Very Rare Weather Phenomenon

Discussion in 'Historical weather events' started by DNewman, Nov 7, 2015.

  1. DNewman

    DNewman Noob

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    Hello guys , I'm sure this has been asked before. But what are some events in which there have been tornadoes in temperatures only in the 50s or 40s? And what type of setup would be needed to create a tornado in temperatures that are that cold? I know that as long as air aloft is colder than the air below, that this creates the buoyancy and instability needed to get a tornadic storm going. But what setups create cold weather tornadoes?
    Last question is can there be a hailstorm and snow at the same time, or snow transition to a full blown hailstorm or vise versus? I know that is an EXTREMELY rare occurrence. But its happened before 1 time in my lifetime so far anyway. Thanks!

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  2. Brian G

    Brian G Member

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    March 2nd, 2014 saw pretty unusual weather. There was a thunderstorm near Muskogee, OK in which hail accumulated on the ground while simultaneously sleeting. The temperature was 16F. On the same day in Branson, MO the SGF office issued a bona-fide severe thunderstorm warning for 1" hail with damage to cars expected. The warning also mentioned heavy sleet and 50mph winds. The temperature at the Branson airport was 19F at the time.

    Hopefully someone else can chime in on the tornadoes, but the physics of the thermodynamic properties of the atmosphere is working against bouyancy driven tornadogenesis modes. When looking at a skew-t chart you've probably noticed that moist adiabatic lapse rates taken on more and more negative slopes as surface temperatures drop. That has a significant impact on the surface based bouyancy that can be realized.
     
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  3. Jeff Duda

    Jeff Duda Arbitrarily calls almost every setup a bust
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    I remember a case from Mike Umscheid (probably misspelling his name), probably somewhere around 2006-2008 where he documented tornadoes with surface temps in the 50s in western Kansas. Look up research performed by Jon Davies (a blog can be found here, but there are other pages he has, too) on "cold core tornadoes."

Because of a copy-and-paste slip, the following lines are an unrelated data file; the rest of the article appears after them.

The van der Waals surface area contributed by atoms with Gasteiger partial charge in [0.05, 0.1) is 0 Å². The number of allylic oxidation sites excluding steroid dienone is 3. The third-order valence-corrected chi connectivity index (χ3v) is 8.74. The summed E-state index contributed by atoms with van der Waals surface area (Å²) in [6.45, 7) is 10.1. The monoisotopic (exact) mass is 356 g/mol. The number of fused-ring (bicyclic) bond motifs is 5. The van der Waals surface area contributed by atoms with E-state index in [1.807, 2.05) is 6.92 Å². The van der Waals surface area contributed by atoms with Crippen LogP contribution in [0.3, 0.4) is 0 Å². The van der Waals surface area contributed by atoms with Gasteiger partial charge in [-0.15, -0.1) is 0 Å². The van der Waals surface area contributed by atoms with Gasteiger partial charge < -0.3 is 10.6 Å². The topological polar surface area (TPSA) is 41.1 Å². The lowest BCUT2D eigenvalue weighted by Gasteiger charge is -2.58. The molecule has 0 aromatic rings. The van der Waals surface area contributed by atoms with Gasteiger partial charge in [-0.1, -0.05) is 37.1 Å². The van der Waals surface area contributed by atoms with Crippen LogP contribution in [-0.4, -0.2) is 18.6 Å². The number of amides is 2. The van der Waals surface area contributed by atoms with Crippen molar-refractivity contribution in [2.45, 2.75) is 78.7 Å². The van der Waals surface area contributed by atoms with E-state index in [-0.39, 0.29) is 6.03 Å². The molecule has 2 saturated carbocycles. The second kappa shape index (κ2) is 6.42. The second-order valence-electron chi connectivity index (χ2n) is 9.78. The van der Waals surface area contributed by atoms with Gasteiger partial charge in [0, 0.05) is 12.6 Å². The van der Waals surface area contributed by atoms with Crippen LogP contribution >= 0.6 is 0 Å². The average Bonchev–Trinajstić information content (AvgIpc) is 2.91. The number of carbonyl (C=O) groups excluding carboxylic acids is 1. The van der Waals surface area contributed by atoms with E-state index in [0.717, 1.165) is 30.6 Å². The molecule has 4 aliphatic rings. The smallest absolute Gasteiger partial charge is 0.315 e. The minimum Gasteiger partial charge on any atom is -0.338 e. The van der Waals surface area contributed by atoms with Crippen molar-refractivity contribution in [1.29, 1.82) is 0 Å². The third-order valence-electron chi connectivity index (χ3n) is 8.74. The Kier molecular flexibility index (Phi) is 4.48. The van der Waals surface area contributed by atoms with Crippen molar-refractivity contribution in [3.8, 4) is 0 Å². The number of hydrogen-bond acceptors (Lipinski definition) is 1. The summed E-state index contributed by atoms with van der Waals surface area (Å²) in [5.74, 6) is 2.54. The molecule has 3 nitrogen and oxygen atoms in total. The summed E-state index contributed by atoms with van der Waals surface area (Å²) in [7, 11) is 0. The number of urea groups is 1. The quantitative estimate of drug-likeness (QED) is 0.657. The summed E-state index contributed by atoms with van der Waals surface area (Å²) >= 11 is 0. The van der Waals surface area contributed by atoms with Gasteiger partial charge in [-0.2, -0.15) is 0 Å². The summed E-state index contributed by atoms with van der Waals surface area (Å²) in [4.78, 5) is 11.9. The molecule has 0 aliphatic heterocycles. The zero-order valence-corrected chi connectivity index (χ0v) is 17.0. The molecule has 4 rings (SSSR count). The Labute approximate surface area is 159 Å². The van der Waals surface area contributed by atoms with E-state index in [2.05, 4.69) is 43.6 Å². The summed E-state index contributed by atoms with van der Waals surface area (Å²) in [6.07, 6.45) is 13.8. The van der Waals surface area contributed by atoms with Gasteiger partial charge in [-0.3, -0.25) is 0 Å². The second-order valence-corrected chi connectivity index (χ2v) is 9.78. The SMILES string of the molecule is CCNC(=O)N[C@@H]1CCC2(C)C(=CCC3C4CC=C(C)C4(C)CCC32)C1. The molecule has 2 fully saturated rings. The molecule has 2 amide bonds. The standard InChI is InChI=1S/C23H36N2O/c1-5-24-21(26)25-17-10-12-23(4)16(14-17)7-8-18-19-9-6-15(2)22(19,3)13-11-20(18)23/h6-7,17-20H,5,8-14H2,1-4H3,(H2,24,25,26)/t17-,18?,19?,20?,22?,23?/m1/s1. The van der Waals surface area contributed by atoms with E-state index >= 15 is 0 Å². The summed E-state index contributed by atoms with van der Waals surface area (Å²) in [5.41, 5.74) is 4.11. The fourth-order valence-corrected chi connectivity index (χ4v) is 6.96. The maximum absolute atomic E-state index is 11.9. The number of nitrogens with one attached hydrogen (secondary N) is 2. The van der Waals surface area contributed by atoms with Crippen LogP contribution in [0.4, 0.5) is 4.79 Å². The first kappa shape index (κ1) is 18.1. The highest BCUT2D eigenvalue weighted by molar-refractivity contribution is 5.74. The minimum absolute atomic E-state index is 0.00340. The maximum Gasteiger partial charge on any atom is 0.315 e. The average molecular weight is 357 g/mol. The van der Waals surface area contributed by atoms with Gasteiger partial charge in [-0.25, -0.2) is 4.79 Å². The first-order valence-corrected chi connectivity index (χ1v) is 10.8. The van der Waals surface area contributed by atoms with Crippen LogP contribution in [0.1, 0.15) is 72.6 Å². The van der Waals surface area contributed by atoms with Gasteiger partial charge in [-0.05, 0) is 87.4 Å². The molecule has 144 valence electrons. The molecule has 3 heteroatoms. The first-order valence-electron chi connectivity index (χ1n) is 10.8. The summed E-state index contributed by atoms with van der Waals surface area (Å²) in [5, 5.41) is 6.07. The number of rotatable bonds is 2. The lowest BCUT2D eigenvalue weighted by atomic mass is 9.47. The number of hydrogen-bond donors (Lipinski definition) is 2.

Cold-core tornadoes are pretty uncommon, probably more because no one is around to document them than anything, but they do happen. Keep in mind that the ingredients-based approach to severe storm forecasting does not include surface temperatures as a fundamental field. What's more important is lapse rates. As long as there is very cold air in the mid-levels, you can get better-than-pitiful CAPE even with surface temps in the 40s and 50s F. In general, you need to be very near or right under the mid-level core of a synoptic scale cyclone to have a chance at witnessing these types of events.

    Anyway, Jon's blogs and research site (http://www.jondavies.net/publications.htm) will provide the information you're looking for.
     
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  4. Paul Knightley

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    This is an interesting discussion as the references thus far have been fairly Plains-centric, which is understandable. It is hard to get tornadoes with these low surface temperatures in continental areas as these low surface temperatures will typically be associated with a dry, continental airmass.
    However, if you head to mid-latitude maritime climates, such as here in the UK, or the West Coast of the USA, it can be 'easier' for tornadoes to develop with low surface temperatures. For instance, we have a reasonable number of tornadoes each autumn and winter over here in polar maritime airmasses, where the air temps may be high 40s/low 50s, but the fact the airmass has traveled over a large part of the N Atlantic means the lower levels are modified and moistened, whilst it remains relatively cold aloft. Steep low-mid level lapse rates generate numerous showers and thunderstorms (low topped). The fact that this type of set-up typically is fairly dynamic means that strong wind shear can act on these showers and storms and help organisation, and sometimes tornadogenesis. An example of a fairly strong tornado was one which affected NW London back in December 2006, in the morning hours. A strong shortwave trough raced eastwards across southern England in the wake of a cold front. A line of heavy showers and thunderstorms developed an acquired QLCS-type morphology. Some imagery of the damage is in the video link below, along with my dulcet tones!
     
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  5. calvinkaskey

    calvinkaskey Guest

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    Here is video of hail/graupel in mid 40 temps in New York.
     
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  6. Ethan Schisler

    Ethan Schisler Experienced Member

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    Not exactly "rare". Wanna see rare? We had hail up here during the Groundhogs Day 2011 Blizzard in Northern Illinois. Few spots saw nickel size hail with convective snows. So to have hail occur with temps in the mid 40s isn't unusual. It happens all the time with elevated storms north of a warm front.